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We’re talking about two central genres of Medieval Japanese literature—the warrior ballad and Noh drama. We’ll see two characters from The Tale of the Heike again, including the valiant female warrior Tomoe. This time, she’s a mournful ghost.
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Ataka at The-Noh.com (free online)
“The Story of Yoshitsune” in Traditional Japanese Literature: An Anthology, Beginnings to 1600, Columbia, 2008.
Tomoe at The-Noh.com (free online)
Warrior Ghost Plays from the Japanese Noh Theater: Parallel Translations with Running Commentary, Translated by Chifumi Shimazaki, 2010.
Yoshitsune: A Fifteenth-Century Japanese Chronicle, Translated by Helen Craig McCollough, Stanford, 1966.
Find Out More
Samurai Rising: The Epic Life of Minamoto Yoshitsune by Pamela S. Turner, illustrated by Gareth Hinds, 2016. (YA narrative nonfiction biography of Minomoto Yoshitsune)
“Tomoe Gozen: Badass Women in Japanese History” at Tofugu.com
The History of Japan Podcast, hosted by Isaac Meyer
Japanese Literature at Facebook
Linfamy’s Japanese History and Folktales YouTube Channel
“Literature” at Japanese Wiki Corpus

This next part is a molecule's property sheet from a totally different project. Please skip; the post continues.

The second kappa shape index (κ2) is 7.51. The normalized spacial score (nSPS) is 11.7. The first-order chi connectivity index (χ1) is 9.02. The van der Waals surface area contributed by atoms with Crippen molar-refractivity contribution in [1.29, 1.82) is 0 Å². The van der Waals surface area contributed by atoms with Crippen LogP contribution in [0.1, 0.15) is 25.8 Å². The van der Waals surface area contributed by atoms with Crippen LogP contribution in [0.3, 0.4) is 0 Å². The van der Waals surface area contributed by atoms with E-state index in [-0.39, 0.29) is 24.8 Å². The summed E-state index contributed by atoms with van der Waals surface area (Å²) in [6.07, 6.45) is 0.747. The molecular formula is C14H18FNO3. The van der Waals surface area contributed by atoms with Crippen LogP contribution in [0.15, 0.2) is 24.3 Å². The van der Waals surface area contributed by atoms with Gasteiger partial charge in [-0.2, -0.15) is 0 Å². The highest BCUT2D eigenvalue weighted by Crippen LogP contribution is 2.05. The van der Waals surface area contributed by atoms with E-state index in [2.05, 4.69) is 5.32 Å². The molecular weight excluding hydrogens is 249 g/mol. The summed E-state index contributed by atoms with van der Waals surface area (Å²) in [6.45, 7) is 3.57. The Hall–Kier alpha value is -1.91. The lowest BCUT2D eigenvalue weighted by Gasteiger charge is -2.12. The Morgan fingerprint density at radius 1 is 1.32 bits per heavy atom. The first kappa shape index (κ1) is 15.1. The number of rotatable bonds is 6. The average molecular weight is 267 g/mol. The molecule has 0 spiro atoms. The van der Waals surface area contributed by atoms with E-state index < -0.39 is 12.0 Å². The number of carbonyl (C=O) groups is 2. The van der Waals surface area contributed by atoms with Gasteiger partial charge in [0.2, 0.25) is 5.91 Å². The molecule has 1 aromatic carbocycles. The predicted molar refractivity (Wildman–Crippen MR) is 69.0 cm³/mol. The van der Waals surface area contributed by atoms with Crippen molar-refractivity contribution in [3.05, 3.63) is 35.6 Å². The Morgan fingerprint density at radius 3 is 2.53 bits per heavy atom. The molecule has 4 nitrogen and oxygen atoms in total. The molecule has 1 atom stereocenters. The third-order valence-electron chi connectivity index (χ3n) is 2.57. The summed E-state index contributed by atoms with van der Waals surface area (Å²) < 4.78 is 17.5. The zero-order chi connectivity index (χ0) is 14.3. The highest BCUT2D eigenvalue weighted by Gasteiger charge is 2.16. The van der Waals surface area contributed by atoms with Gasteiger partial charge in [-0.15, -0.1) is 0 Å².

Understanding Japan: A Cultural History by Professor Mark J. Ravina. Produced by The Great Courses, 2015.
- Lecture 7: The Rise of the Samurai
- Lecture 9: Samurai Culture in the Ashikaga Period
- Lecture 10: Japan at Home and Abroad, 1300-1600
- Lecture 12: Japanese Theater: Noh and Kabuki
Marcus, Marvin. Japanese Literature from Murasaki to Murakami. Association for Asian Studies, 2015.
De Bary, Theodore, et. al, eds. Sources of Japanese Tradition: From Earliest Times to 1600, Columbia, 1964.
McAlpine, Helen and William. Japanese Tales and Legends, Oxford, 1989.
Mori, Masaki. Epic Grandeur: Toward a Comparative Poetics of the Epic. State University Press of New York, 1997.
Oyler, Elizabeth. “Gio: Women and Performance in the ‘Heike Monogatari’.” Harvard Review of Asiatic Studies, 2004.
Shirane, Haruo, ed. Traditional Japanese Literature: An Anthology, Beginnings to 1600. Columbia, 2008.
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